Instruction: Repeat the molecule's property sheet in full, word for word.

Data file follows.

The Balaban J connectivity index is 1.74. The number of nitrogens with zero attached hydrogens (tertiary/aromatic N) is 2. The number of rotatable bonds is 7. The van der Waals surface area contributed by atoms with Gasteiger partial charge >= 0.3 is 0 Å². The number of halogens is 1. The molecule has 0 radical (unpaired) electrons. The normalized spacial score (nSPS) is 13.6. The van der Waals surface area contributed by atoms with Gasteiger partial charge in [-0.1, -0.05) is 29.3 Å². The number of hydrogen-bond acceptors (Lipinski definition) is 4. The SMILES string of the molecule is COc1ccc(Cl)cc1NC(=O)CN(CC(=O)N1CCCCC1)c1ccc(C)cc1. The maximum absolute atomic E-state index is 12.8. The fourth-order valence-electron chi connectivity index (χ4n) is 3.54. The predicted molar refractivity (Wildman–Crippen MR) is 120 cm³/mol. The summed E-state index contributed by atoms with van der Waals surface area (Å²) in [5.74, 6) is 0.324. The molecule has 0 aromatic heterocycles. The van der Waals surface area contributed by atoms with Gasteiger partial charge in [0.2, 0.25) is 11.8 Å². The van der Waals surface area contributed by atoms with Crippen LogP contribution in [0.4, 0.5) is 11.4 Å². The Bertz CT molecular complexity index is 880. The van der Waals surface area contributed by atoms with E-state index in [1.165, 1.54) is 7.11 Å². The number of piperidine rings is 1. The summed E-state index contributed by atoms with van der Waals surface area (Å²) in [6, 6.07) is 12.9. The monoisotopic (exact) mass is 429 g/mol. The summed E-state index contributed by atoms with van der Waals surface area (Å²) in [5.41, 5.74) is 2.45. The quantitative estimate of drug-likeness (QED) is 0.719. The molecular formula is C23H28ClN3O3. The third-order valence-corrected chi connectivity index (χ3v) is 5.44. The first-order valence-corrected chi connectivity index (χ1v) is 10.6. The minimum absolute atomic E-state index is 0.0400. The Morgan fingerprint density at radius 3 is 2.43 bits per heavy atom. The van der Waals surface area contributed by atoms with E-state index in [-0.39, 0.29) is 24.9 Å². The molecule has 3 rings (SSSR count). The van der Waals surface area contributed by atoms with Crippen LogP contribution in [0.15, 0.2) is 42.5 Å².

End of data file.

The Balaban J connectivity index is 1.74. The number of nitrogens with zero attached hydrogens (tertiary/aromatic N) is 2. The number of rotatable bonds is 7. The van der Waals surface area contributed by atoms with Gasteiger partial charge >= 0.3 is 0 Å². The number of halogens is 1. The molecule has 0 radical (unpaired) electrons. The normalized spacial score (nSPS) is 13.6. The van der Waals surface area contributed by atoms with Gasteiger partial charge in [-0.1, -0.05) is 29.3 Å². The number of hydrogen-bond acceptors (Lipinski definition) is 4. The SMILES string of the molecule is COc1ccc(Cl)cc1NC(=O)CN(CC(=O)N1CCCCC1)c1ccc(C)cc1. The maximum absolute atomic E-state index is 12.8. The fourth-order valence-electron chi connectivity index (χ4n) is 3.54. The predicted molar refractivity (Wildman–Crippen MR) is 120 cm³/mol. The summed E-state index contributed by atoms with van der Waals surface area (Å²) in [5.74, 6) is 0.324. The molecule has 0 aromatic heterocycles. The van der Waals surface area contributed by atoms with Gasteiger partial charge in [0.2, 0.25) is 11.8 Å². The van der Waals surface area contributed by atoms with Crippen LogP contribution in [0.4, 0.5) is 11.4 Å². The Bertz CT molecular complexity index is 880. The van der Waals surface area contributed by atoms with E-state index in [1.165, 1.54) is 7.11 Å². The number of piperidine rings is 1. The summed E-state index contributed by atoms with van der Waals surface area (Å²) in [6, 6.07) is 12.9. The monoisotopic (exact) mass is 429 g/mol. The summed E-state index contributed by atoms with van der Waals surface area (Å²) in [5.41, 5.74) is 2.45. The quantitative estimate of drug-likeness (QED) is 0.719. The molecular formula is C23H28ClN3O3. The third-order valence-corrected chi connectivity index (χ3v) is 5.44. The first-order valence-corrected chi connectivity index (χ1v) is 10.6. The minimum absolute atomic E-state index is 0.0400. The Morgan fingerprint density at radius 3 is 2.43 bits per heavy atom. The van der Waals surface area contributed by atoms with E-state index in [-0.39, 0.29) is 24.9 Å². The molecule has 3 rings (SSSR count). The van der Waals surface area contributed by atoms with Crippen LogP contribution in [0.15, 0.2) is 42.5 Å².